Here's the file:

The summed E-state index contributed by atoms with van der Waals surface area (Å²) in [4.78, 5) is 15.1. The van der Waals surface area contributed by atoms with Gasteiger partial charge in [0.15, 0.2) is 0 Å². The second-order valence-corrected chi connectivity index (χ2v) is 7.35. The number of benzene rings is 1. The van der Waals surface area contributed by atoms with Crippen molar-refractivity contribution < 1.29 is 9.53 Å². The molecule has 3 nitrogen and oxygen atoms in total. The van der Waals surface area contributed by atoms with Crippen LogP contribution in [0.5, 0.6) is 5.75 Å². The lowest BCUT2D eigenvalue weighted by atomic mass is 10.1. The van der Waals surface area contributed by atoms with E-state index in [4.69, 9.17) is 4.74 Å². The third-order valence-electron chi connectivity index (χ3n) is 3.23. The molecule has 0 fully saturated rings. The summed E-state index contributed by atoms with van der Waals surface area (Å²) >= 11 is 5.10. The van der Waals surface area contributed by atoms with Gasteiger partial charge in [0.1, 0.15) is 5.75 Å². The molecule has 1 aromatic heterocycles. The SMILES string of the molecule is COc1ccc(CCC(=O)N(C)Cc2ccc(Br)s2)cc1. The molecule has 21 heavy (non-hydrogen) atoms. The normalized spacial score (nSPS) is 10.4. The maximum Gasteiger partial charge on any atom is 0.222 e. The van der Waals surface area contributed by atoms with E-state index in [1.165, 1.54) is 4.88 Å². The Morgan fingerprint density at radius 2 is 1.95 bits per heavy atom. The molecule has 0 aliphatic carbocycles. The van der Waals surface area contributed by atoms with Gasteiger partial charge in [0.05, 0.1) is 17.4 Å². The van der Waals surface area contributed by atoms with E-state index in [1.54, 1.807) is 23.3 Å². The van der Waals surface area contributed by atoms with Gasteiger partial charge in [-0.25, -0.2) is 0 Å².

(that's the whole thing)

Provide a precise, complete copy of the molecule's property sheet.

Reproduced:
The summed E-state index contributed by atoms with van der Waals surface area (Å²) in [4.78, 5) is 15.1. The van der Waals surface area contributed by atoms with Gasteiger partial charge in [0.15, 0.2) is 0 Å². The second-order valence-corrected chi connectivity index (χ2v) is 7.35. The number of benzene rings is 1. The van der Waals surface area contributed by atoms with Crippen molar-refractivity contribution < 1.29 is 9.53 Å². The molecule has 3 nitrogen and oxygen atoms in total. The van der Waals surface area contributed by atoms with Crippen LogP contribution in [0.5, 0.6) is 5.75 Å². The lowest BCUT2D eigenvalue weighted by atomic mass is 10.1. The van der Waals surface area contributed by atoms with E-state index in [4.69, 9.17) is 4.74 Å². The third-order valence-electron chi connectivity index (χ3n) is 3.23. The molecule has 0 fully saturated rings. The summed E-state index contributed by atoms with van der Waals surface area (Å²) >= 11 is 5.10. The van der Waals surface area contributed by atoms with Gasteiger partial charge in [0.1, 0.15) is 5.75 Å². The molecule has 1 aromatic heterocycles. The SMILES string of the molecule is COc1ccc(CCC(=O)N(C)Cc2ccc(Br)s2)cc1. The molecule has 21 heavy (non-hydrogen) atoms. The normalized spacial score (nSPS) is 10.4. The maximum Gasteiger partial charge on any atom is 0.222 e. The van der Waals surface area contributed by atoms with E-state index in [1.165, 1.54) is 4.88 Å². The Morgan fingerprint density at radius 2 is 1.95 bits per heavy atom. The molecule has 0 aliphatic carbocycles. The van der Waals surface area contributed by atoms with Gasteiger partial charge in [0.05, 0.1) is 17.4 Å². The van der Waals surface area contributed by atoms with E-state index in [1.54, 1.807) is 23.3 Å². The van der Waals surface area contributed by atoms with Gasteiger partial charge in [-0.25, -0.2) is 0 Å².